MTA Referendum: Is NOW the time to propose extending term limits?

By Robert Green

Next week members of the MTA will be asked to vote on an amendment to the union’s constitution that will result in the electoral terms of MTA executive members being extended from one year to two years.

calvin-on-term-limits-for-dadsOstensibly this is being proposed by MTA President Peter Sutherland as a cost-saving measure for the union. While this measure, if approved, will certainly lead to the union saving on the cost of annual elections, there are several questions MTA members should be asking themselves before deciding how to vote.

The first question is why now? We are currently in negotiations for a new contract. Is this the time to come forward with a referendum that will potentially divide the membership? At this time when the stakes are so high for teachers and the future of education in Quebec, is this not the time that Mr Sutherland should be focusing on enhancing the collective power of MTA members? In proposing this referendum he seems to be focusing instead on enhancing his own power as MTA president. Even if one believes that this proposal is valid as a cost-saving measure, what would be the harm in waiting until after negotiations are complete in order to have this debate?

While it is undeniable that if approved by the members this proposal will save the union money, it is also undeniable that this proposal will reduce the degree of democratic accountability for our union leadership. Crucially it will mean that Mr Sutherland will not have to face the possibility of an election in the year following these negotiations. Thus far the MTA’s leadership has provided little vision as to how teachers can actually succeed in these negotiations and avoid repeating the debacle of 2005 when we were decreed back-to-work. By proposing this referendum now, instead of after the negotiations our current leadership will enjoy the benefit of not having to face the possibility of being held accountable for what transpires in these negotiations for almost two years.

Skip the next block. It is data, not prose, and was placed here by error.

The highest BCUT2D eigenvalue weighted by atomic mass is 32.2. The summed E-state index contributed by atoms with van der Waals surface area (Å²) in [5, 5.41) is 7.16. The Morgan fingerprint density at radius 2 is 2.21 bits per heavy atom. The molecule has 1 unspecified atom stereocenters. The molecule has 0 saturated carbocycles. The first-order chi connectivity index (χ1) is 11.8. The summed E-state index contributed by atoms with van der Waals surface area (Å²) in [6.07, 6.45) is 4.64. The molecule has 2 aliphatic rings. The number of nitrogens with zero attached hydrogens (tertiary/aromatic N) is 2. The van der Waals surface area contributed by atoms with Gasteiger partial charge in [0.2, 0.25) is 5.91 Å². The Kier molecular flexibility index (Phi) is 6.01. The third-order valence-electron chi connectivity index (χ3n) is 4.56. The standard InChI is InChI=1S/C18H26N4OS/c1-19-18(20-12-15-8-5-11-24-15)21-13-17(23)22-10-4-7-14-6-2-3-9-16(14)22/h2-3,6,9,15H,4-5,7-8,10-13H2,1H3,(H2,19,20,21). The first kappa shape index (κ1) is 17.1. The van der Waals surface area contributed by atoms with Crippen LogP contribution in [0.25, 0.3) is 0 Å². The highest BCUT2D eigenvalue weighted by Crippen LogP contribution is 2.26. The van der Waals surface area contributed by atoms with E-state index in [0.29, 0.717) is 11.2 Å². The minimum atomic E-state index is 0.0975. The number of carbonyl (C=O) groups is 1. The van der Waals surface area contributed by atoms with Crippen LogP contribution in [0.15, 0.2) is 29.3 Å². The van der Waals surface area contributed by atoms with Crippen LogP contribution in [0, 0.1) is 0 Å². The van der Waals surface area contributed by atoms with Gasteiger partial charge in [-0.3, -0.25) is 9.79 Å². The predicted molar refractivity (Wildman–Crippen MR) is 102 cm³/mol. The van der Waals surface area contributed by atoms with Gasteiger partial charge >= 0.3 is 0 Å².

Related to the issue of regular democratic accountability, is the issue of raising the MTA’s fees. Given our declining membership the MTA is in a financial crunch. Either we will have to make deep cuts to spending or we will have to increase the fees that teachers pay. The small savings that would occur if this referendum passes will not change this fact. Mr Sutherland knows very well that this is the case. He also knows very well that a referendum to increase fees will not be popular with the membership, particularly in the absence of any sacrifices being made by the union president with respect to his $92k+ salary.

To stand for election the same year that one is proposing to raise fees is not an attractive proposition for anyone. Indeed the last time the MTA leadership attempted to raise fees was six years ago, before the president’s post was being regularly contested in election. Since this time no MTA president has dared to raise fees, instead choosing to eat into the union’s accumulated surplus. In other words the possibility for annual elections served as a real disincentive for our union leadership to propose fee increases. MTA members should be asking themselves if eliminating the possibility for annual elections will not be making it easier or more tempting for our union leadership to propose raising fees.

The stakes have never been higher for Quebec’s teachers. Nearly every aspect of our working conditions are currently under attack by government. If MTA members want to send a message that Mr Sutherland should be focusing on enhancing our collective power rather than his own personal power as MTA president, they should vote no in this week’s referendum.